“The good news is that the IPPs are coming in with the objective of setting up quality assets,” he said, so the quality of the sector will “see a significant improvement”. Chakrabarti believes that efficiencies involved with cost, commissioning, and operations and maintenance will lead to a healthier industry. “The sector’s size has shrunk, which is not good, but at the same time the likely outcome is that we will come out stronger because better players are coming in and queueing up to do projects the right way,” he said.
These IPPs are backed by large private equity companies such as JP Morgan, Morgan Stanley and Goldman Sachs. “Most have backed some company or other in the Indian wind space with sizeable investments,” Chakrabarti said. And there are “several more that we’re aware of who are looking for a good proposition to invest in”. This investment is likely to continue to grow, he added.
Given India’s significant power deficiency and its difficulties in importing enough coal, the country’s move toward wind and solar makes sense. Wind is more scalable than solar, Chakrabarti said, given wind’s faster project development times, ease of financing and the maturity of the Indian wind sector. “Wind clearly has the edge over solar as an investment proposition,” he said.
While there is much excitement about wind development in India, said Chakrabarti, there are also big challenges. Most discoms (power distribution companies) are state-owned, so “power is a political subject”, he said. Although tariffs have been raised across India in the last few years, many states haven’t raised their tariffs for 7-10 years due to political complications. Discoms in several states are “not in the best health” and are unable to pay for the power they buy. Wind power generation companies that supply in these states are consequently facing difficulties.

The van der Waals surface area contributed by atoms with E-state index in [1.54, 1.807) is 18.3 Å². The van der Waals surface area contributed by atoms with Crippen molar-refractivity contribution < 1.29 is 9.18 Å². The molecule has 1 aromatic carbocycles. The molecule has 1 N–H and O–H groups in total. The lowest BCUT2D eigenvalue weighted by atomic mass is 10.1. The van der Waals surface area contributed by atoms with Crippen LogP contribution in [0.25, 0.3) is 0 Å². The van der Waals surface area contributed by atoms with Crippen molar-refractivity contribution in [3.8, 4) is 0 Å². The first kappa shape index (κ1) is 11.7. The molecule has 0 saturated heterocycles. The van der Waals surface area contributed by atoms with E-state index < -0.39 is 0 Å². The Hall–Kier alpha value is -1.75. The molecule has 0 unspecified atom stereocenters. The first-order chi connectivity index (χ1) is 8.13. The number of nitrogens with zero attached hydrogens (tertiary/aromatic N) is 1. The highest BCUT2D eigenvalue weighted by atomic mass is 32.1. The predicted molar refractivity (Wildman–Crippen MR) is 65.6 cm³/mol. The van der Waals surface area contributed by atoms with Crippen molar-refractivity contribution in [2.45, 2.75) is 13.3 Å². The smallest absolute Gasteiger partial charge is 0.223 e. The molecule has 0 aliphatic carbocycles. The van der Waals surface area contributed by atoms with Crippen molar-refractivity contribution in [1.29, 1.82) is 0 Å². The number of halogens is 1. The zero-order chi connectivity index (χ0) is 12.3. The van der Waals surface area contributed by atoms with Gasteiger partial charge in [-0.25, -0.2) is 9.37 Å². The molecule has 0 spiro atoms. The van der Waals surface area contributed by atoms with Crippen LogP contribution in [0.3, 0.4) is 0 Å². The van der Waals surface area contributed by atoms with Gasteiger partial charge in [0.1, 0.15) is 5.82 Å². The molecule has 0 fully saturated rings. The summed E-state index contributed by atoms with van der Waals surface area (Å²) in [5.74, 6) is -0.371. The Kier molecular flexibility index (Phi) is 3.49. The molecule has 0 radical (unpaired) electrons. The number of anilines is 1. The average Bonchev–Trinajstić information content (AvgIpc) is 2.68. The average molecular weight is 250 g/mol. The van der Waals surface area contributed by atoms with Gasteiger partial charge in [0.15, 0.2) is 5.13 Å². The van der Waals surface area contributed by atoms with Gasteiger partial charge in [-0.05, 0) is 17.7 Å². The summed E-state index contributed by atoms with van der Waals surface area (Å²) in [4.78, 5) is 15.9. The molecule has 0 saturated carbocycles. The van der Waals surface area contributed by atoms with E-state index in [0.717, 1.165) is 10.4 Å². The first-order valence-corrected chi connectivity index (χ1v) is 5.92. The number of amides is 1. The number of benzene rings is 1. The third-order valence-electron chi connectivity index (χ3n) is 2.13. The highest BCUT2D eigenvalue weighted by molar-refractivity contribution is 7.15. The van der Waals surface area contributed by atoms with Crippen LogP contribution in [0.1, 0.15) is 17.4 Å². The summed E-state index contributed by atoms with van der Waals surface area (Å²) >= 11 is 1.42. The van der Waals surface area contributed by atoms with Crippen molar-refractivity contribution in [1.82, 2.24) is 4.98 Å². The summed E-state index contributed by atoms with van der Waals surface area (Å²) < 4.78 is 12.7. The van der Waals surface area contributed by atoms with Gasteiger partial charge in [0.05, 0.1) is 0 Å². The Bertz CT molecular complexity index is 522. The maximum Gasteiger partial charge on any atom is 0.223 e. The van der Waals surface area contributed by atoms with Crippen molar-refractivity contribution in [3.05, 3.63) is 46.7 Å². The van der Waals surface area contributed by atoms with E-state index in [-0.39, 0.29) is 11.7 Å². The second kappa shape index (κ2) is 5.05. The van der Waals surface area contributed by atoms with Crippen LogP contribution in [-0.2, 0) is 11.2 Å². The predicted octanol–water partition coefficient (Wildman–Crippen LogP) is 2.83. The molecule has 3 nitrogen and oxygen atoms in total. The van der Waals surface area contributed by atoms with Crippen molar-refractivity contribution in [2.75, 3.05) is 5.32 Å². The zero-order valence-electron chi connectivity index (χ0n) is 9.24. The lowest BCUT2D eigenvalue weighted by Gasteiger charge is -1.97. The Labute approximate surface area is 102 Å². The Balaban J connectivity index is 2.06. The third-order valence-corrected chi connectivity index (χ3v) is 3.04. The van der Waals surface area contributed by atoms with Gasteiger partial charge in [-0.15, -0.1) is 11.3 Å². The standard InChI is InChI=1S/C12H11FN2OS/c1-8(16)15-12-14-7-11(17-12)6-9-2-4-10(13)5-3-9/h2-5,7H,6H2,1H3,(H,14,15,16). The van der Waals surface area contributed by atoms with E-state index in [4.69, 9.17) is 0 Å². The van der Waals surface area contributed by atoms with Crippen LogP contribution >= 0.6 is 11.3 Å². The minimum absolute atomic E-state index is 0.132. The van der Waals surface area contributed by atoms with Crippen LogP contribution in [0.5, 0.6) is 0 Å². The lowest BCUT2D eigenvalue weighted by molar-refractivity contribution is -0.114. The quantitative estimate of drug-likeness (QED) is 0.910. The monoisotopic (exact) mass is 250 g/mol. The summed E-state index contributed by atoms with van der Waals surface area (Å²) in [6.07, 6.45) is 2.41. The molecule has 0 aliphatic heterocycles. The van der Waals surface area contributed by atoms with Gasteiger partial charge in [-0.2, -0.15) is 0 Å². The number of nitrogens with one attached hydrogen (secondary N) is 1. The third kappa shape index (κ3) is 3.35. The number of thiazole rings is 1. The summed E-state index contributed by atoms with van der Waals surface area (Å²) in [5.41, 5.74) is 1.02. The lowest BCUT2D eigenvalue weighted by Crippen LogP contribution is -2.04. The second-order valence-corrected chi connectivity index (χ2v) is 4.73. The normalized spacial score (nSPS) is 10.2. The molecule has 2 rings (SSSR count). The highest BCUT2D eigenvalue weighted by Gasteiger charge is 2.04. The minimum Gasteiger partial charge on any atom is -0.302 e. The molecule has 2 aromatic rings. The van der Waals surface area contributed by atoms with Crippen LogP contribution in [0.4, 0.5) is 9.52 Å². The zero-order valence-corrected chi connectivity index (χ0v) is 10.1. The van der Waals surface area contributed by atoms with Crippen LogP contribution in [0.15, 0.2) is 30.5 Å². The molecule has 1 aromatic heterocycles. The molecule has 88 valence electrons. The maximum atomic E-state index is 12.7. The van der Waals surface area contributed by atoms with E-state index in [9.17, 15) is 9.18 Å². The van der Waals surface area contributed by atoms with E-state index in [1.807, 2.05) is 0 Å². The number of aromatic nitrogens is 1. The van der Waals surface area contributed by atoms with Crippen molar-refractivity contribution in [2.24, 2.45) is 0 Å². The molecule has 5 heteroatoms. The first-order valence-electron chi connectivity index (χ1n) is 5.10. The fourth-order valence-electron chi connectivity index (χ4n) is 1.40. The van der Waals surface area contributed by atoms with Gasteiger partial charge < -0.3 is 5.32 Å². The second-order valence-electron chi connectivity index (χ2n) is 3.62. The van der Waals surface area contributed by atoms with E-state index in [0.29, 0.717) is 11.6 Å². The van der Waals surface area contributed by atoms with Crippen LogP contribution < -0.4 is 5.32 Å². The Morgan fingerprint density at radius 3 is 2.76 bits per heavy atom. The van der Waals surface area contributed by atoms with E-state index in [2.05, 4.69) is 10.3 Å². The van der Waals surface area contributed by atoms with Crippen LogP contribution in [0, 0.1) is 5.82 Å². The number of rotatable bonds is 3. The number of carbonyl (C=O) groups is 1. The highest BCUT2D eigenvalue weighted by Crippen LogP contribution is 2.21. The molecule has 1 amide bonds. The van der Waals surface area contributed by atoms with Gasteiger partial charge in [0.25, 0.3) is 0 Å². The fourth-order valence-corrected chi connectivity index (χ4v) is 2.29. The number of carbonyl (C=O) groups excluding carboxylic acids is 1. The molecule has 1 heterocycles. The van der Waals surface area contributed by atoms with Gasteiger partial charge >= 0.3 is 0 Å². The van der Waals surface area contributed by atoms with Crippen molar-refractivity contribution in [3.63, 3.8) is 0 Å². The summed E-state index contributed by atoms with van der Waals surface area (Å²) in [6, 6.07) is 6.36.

Another red flag for investors has been that revenue from carbon credits isn’t particularly high. And India’s renewable energy purchase obligation, enacted in the hope that it would widen the market, has “not been enforced to a significant extent”, says Chakrabarti. Governments in several states have begun issuing notices asking discoms to explain how they are meeting their renewable energy purchase obligations. But the state governments haven’t yet begun enforcing penalties, so certificate revenue hasn’t yet kicked in, and the bulk of the purchase obligation falls on the unhealthy discoms.
“It’s a chicken-and-egg situation”, says Chakrabarti. The nation needs to get the state discoms healthy, for which the tariff will need to be significantly increased – but “you can’t wash away your sins in tariff changes over two years,” he says.
India’s renewable energy power producers hope the obligations will be strongly enforced. “The moment that happens,” says Chakrabarti, “you will see the entire renewable energy certificates market come up, and more demand for renewable energy in India purely from the perspective of additions happening in the current year.”